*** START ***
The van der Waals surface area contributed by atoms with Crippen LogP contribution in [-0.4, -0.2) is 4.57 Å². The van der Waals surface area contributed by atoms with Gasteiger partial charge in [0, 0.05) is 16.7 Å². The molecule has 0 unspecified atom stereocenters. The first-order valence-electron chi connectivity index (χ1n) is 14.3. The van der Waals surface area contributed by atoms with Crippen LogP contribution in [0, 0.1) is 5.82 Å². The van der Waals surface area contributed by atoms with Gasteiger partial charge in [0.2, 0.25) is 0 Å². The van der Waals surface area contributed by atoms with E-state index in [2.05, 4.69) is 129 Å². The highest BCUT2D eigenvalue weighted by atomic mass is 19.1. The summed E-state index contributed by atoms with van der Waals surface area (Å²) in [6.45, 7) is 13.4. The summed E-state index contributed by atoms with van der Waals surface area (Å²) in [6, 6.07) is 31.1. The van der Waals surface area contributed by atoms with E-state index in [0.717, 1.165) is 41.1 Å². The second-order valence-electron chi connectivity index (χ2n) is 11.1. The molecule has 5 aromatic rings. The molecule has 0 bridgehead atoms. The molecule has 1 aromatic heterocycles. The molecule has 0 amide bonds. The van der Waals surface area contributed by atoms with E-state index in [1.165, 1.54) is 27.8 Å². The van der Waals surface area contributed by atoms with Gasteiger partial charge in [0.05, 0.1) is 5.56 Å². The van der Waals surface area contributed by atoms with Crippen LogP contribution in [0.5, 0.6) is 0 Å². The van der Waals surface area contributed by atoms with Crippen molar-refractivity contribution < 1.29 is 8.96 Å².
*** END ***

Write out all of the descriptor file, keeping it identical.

The van der Waals surface area contributed by atoms with Crippen LogP contribution in [-0.4, -0.2) is 4.57 Å². The van der Waals surface area contributed by atoms with Gasteiger partial charge in [0, 0.05) is 16.7 Å². The molecule has 0 unspecified atom stereocenters. The first-order valence-electron chi connectivity index (χ1n) is 14.3. The van der Waals surface area contributed by atoms with Crippen LogP contribution in [0, 0.1) is 5.82 Å². The van der Waals surface area contributed by atoms with Gasteiger partial charge in [0.2, 0.25) is 0 Å². The van der Waals surface area contributed by atoms with E-state index in [2.05, 4.69) is 129 Å². The highest BCUT2D eigenvalue weighted by atomic mass is 19.1. The summed E-state index contributed by atoms with van der Waals surface area (Å²) in [6.45, 7) is 13.4. The summed E-state index contributed by atoms with van der Waals surface area (Å²) in [6, 6.07) is 31.1. The van der Waals surface area contributed by atoms with E-state index in [0.717, 1.165) is 41.1 Å². The second-order valence-electron chi connectivity index (χ2n) is 11.1. The molecule has 5 aromatic rings. The molecule has 0 bridgehead atoms. The molecule has 1 aromatic heterocycles. The molecule has 0 amide bonds. The van der Waals surface area contributed by atoms with E-state index in [1.165, 1.54) is 27.8 Å². The van der Waals surface area contributed by atoms with Gasteiger partial charge in [0.05, 0.1) is 5.56 Å². The van der Waals surface area contributed by atoms with Crippen LogP contribution in [0.5, 0.6) is 0 Å². The van der Waals surface area contributed by atoms with Crippen molar-refractivity contribution < 1.29 is 8.96 Å².